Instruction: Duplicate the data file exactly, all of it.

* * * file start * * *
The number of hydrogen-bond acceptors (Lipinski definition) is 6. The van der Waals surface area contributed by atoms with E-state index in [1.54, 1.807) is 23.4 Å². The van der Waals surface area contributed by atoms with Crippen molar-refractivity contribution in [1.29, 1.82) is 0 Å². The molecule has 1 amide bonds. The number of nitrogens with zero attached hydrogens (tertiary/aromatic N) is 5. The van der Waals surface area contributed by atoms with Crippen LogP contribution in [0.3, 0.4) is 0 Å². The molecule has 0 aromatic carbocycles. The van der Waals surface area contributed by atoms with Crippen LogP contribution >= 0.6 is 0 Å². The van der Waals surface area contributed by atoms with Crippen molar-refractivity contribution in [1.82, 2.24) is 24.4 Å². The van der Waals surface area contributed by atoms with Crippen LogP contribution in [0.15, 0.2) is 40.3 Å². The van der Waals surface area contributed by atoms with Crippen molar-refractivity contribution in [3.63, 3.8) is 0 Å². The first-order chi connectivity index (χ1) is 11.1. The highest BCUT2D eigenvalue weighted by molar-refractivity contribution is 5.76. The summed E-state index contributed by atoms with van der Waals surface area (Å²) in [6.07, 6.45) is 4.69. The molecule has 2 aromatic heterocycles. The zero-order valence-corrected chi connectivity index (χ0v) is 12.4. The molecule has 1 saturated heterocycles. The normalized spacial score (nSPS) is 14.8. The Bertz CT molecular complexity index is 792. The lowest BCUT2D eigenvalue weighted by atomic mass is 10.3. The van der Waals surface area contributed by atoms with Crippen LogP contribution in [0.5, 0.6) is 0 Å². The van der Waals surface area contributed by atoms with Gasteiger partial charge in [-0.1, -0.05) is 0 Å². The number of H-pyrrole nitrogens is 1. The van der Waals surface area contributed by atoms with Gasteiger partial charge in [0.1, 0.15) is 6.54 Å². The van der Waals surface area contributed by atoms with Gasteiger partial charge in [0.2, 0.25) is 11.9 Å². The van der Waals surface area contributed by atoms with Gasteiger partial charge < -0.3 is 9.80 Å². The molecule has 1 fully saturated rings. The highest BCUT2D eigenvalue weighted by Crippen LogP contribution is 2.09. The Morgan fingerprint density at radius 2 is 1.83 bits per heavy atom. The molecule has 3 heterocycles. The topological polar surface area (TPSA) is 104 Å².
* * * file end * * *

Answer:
The number of hydrogen-bond acceptors (Lipinski definition) is 6. The van der Waals surface area contributed by atoms with E-state index in [1.54, 1.807) is 23.4 Å². The van der Waals surface area contributed by atoms with Crippen molar-refractivity contribution in [1.29, 1.82) is 0 Å². The molecule has 1 amide bonds. The number of nitrogens with zero attached hydrogens (tertiary/aromatic N) is 5. The van der Waals surface area contributed by atoms with Crippen LogP contribution in [0.3, 0.4) is 0 Å². The molecule has 0 aromatic carbocycles. The van der Waals surface area contributed by atoms with Crippen LogP contribution >= 0.6 is 0 Å². The van der Waals surface area contributed by atoms with Crippen molar-refractivity contribution in [1.82, 2.24) is 24.4 Å². The van der Waals surface area contributed by atoms with Crippen LogP contribution in [0.15, 0.2) is 40.3 Å². The van der Waals surface area contributed by atoms with Crippen molar-refractivity contribution in [3.63, 3.8) is 0 Å². The first-order chi connectivity index (χ1) is 11.1. The highest BCUT2D eigenvalue weighted by molar-refractivity contribution is 5.76. The summed E-state index contributed by atoms with van der Waals surface area (Å²) in [6.07, 6.45) is 4.69. The molecule has 2 aromatic heterocycles. The zero-order valence-corrected chi connectivity index (χ0v) is 12.4. The molecule has 1 saturated heterocycles. The normalized spacial score (nSPS) is 14.8. The Bertz CT molecular complexity index is 792. The lowest BCUT2D eigenvalue weighted by atomic mass is 10.3. The van der Waals surface area contributed by atoms with Crippen LogP contribution in [0.5, 0.6) is 0 Å². The van der Waals surface area contributed by atoms with Gasteiger partial charge in [-0.1, -0.05) is 0 Å². The number of H-pyrrole nitrogens is 1. The van der Waals surface area contributed by atoms with Gasteiger partial charge in [0.1, 0.15) is 6.54 Å². The van der Waals surface area contributed by atoms with Gasteiger partial charge in [0.2, 0.25) is 11.9 Å². The van der Waals surface area contributed by atoms with Gasteiger partial charge < -0.3 is 9.80 Å². The molecule has 1 fully saturated rings. The highest BCUT2D eigenvalue weighted by Crippen LogP contribution is 2.09. The Morgan fingerprint density at radius 2 is 1.83 bits per heavy atom. The molecule has 3 heterocycles. The topological polar surface area (TPSA) is 104 Å².